Where’s your helmet, mom?

He can remember a stick and headlamp for a camping trip, but remembering jackets or a bike helmet: boring.

He can remember a stick and headlamp for a camping trip, but remembering jackets or a bike helmet: boring.

The other day when I picked up my son at his after school program, he ran over and started to hop aboard. “Where’s your helmet?” I asked. “Uh…” he said. “I guess I left it at school.”

This is not the first time that’s happened. Kids forget stuff. In the first year of kindergarten our son lost so many jackets we finally lost all patience and sent him to school in shirt sleeves in January (recall that we live in San Francisco: he was chilly but we’re not monsters). At that time, he was taking a school district bus to his after school program and they took all lost items to their central facility on the southeastern edge of the city. Those jackets were gone forever.

Our problems are compounded by the fact that his dad drops him off, and then he goes to an off-site after school program where I pick him up, but it happens even when we pick up our daughter, who stays in the same location all day but is missing one sock at pickup three days out of every five.

So what do we do when our kids forget their helmets? We take it on the chin. California has a helmet law for kids but not for adults, our kids have giant heads, and our helmets are adjustable. I give my son my helmet and I go bare. I don’t like doing this, AT ALL—I mean, I’m still recovering from being run over and I am basically still the world’s most paranoid bicycle rider—but it’s often the best of the available options. Some of our bikes fit on a bus bike rack, and we have done that once with a forgotten helmet, but it takes an extra half hour that we don’t always have.

As a parent, though, handing off your helmet to your kid for the ride home is a guaranteed ticket to heckling. People stop next to me and yell, “Where’s your helmet, mom?!? COME ON!” And I always reply wearily, “He left his helmet at school so I gave him my helmet.” And they say, “Oh.” But I know there are hundreds more people who say nothing right then but remain righteously indignant that there are parents! Who don’t wear helmets! Setting a bad example! On the streets! WHAT IS WRONG WITH THESE PARENTS!!! I see them at community meetings and they sure do fire up the internet.

We notice the world when walking to school too, like these carvings in Japantown.

We notice the world when walking to school too, like these carvings in Japantown.

Being on a bicycle sometimes means that you can’t hide from your surroundings. That’s often a good thing. I like riding a bike in part because we’re engaged with the world around us. I like being aware of the weather outside, even if that means wearing rain gear. But while parents in cars don’t have to reveal that they forced a screaming toddler into that car seat or that they forgot the booster seat for the friend who they promised to take home, on a bike there’s no way to keep the world from seeing, and a lot of people don’t shrink from sharing their opinions. I don’t care about it that much, but at the end of the day when I am already tired, the judgment can get old. I don’t peek in car windows and criticize other people for putting a five year old in the front without a car seat, so it would be nice to get a break on the days my son forgets his helmet.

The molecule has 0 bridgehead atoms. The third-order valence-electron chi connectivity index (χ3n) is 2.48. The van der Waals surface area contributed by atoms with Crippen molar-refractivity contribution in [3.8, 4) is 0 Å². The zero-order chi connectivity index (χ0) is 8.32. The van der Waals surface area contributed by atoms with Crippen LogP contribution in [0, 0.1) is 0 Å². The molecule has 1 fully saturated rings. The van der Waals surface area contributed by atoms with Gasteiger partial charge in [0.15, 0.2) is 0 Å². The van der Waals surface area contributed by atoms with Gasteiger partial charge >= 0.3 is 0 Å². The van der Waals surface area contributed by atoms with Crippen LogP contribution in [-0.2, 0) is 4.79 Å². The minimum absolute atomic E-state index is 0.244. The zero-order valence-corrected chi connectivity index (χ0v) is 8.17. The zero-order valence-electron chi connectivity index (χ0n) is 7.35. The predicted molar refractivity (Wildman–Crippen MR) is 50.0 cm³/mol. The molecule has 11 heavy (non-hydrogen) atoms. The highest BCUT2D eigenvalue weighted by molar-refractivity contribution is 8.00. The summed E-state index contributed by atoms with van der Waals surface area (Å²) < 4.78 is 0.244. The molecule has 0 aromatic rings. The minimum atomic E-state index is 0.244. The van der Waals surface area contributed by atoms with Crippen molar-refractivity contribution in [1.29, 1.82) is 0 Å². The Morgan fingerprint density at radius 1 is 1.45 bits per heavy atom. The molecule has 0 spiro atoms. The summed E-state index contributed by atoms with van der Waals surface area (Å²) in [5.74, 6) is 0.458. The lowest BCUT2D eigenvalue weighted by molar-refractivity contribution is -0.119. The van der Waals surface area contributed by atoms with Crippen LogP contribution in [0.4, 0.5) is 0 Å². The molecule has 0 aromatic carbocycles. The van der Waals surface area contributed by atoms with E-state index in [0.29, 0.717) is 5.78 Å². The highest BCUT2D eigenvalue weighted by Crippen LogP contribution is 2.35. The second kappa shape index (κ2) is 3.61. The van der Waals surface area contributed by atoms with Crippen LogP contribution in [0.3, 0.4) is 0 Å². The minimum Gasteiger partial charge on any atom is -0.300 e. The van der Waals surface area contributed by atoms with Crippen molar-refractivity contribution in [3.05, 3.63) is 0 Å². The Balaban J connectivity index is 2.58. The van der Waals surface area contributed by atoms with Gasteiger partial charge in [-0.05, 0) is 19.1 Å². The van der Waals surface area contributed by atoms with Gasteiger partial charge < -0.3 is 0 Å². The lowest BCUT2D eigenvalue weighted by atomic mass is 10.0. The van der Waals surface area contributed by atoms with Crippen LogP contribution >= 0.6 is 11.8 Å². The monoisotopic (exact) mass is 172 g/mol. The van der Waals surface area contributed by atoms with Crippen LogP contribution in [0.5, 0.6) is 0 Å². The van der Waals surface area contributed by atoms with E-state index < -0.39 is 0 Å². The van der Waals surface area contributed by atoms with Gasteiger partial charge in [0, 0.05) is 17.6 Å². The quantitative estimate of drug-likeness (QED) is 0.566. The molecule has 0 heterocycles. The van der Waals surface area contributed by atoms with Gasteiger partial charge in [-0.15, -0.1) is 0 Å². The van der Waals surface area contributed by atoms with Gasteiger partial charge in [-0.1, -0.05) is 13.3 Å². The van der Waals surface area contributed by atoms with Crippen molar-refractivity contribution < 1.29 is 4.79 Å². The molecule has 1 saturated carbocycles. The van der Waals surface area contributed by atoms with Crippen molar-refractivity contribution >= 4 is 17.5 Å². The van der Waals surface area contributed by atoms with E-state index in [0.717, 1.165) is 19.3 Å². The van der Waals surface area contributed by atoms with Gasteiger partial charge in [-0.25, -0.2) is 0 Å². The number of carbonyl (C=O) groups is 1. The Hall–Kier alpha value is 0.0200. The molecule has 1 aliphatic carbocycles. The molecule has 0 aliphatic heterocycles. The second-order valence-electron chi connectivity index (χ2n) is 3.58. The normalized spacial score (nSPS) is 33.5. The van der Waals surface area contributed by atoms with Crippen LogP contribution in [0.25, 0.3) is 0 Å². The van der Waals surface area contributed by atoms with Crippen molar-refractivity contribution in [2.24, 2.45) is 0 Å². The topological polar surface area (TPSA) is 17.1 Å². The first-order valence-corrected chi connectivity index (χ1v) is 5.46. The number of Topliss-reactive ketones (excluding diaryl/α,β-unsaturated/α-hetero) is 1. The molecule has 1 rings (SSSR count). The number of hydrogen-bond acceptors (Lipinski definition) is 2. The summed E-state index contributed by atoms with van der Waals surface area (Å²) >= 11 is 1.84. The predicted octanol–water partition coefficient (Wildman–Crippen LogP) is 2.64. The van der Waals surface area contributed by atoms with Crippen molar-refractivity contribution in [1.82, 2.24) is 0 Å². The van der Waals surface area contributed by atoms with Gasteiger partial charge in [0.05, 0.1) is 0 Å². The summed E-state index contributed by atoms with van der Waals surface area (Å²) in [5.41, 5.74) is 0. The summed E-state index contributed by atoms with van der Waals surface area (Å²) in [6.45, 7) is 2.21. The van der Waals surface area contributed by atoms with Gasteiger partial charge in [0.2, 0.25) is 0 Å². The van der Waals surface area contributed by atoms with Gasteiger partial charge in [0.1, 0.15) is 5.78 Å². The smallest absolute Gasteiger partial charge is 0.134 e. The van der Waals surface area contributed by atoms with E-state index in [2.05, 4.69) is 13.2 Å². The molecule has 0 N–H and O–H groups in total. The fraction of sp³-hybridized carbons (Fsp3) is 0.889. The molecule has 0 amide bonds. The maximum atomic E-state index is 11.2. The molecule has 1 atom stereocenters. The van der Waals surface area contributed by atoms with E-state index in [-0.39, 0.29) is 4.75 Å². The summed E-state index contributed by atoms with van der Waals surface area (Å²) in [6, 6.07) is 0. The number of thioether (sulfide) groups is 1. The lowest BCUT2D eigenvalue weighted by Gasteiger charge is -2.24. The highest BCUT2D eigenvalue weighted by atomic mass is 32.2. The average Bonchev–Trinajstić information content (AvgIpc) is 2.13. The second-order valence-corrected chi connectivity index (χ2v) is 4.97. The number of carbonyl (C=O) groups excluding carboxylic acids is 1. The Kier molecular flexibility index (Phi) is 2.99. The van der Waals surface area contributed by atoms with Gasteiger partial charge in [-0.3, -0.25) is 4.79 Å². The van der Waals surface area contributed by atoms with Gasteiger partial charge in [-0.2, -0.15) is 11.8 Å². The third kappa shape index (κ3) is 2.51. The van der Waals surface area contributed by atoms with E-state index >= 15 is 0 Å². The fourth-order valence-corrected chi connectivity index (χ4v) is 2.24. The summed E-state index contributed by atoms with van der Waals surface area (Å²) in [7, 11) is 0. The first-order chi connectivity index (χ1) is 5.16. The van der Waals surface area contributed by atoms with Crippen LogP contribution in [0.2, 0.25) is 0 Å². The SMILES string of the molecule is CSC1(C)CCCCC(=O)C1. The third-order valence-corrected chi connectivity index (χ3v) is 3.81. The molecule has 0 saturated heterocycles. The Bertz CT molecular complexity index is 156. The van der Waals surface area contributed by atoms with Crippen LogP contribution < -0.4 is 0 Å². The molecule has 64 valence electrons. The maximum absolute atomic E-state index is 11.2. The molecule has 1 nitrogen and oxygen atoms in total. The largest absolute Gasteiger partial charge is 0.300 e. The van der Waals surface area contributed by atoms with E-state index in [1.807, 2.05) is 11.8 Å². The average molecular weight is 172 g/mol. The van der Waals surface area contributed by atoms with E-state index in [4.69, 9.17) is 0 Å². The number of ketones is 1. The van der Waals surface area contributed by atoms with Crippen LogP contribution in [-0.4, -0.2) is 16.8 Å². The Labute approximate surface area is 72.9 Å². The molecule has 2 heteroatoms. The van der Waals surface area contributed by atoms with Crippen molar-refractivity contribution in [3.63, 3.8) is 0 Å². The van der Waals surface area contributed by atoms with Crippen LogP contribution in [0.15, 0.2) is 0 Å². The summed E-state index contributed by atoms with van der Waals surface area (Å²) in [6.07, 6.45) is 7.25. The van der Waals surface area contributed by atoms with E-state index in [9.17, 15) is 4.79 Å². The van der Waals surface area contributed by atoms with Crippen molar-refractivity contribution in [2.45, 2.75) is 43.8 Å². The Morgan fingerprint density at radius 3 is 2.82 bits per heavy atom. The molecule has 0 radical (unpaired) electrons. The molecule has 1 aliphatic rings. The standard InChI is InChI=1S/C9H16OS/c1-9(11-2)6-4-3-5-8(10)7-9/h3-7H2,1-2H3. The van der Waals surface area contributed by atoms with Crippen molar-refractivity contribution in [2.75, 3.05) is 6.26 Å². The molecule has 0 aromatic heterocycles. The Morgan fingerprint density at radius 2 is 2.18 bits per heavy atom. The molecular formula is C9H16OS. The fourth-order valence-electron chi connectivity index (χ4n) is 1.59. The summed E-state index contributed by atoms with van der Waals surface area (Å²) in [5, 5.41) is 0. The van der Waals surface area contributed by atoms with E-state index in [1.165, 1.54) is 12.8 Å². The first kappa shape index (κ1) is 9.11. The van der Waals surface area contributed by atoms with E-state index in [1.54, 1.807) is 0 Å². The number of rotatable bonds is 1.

We live in a country where it seems normal that a kid on a balance bike at Sunday Streets would wear a helmet. I would like that to change.

We live in a country where it seems normal that a kid on a balance bike at Sunday Streets–where there are no cars–would wear a helmet. I would like that to change.

It would of course be even better to live in a place with safe infrastructure like a network of protected bike lanes, and laws that protected vulnerable road users, and 15mph speed limits, so that we wouldn’t even need helmets. But who am I kidding.


Filed under commuting, family biking, injury, San Francisco

5 responses to “Where’s your helmet, mom?

  1. I feel this! Once my baby screamed the whole way home on the bike (overtired and refused to relax enough to sleep) and I just felt like everyone was giving me the eye… but it I were in a minivan, no one would know. I think Emily Finch has shared stories about bungee cording kids into a bike and getting looks, when if you force a kid in a carseat, well, that’s good parenting.

  2. Oh, I feel your pain… It’s usually on the last leg of a trip home after a fun and kid-centric day that mine will start picking on each other or getting tired on the bike, and everyone on the sidewalk gets to hear the misery!! My son often falls asleep, so I do my best to time trips but if he passes out in his seat, pedestrians tell me about it (and I feel, even though it may not be the case, that they expect me to stop right then and there even though he’s strapped in a seat and we have two blocks to go!)
    I just smile and pretend I’m not annoyed 🙂
    Now if someone could invent a compact/foldable helmet for kids, that would be awesome…

  3. Jonathan R

    Get a second helmet and you can keep one with each bike.

    • We have a second helmet for each kid but save them for the mornings after one forgets the primary helmet. Two spare kid helmets per bike is a lot to carry every day for something that happens every three months or so (and that shouldn’t happen at all). They’re more likely to be stolen than used.

  4. Absolutely have done the exact same thing! And I totally agree with you that you can hide any family dischord or discomfort in a car, but are in more ways than one vulnerable on the bike.

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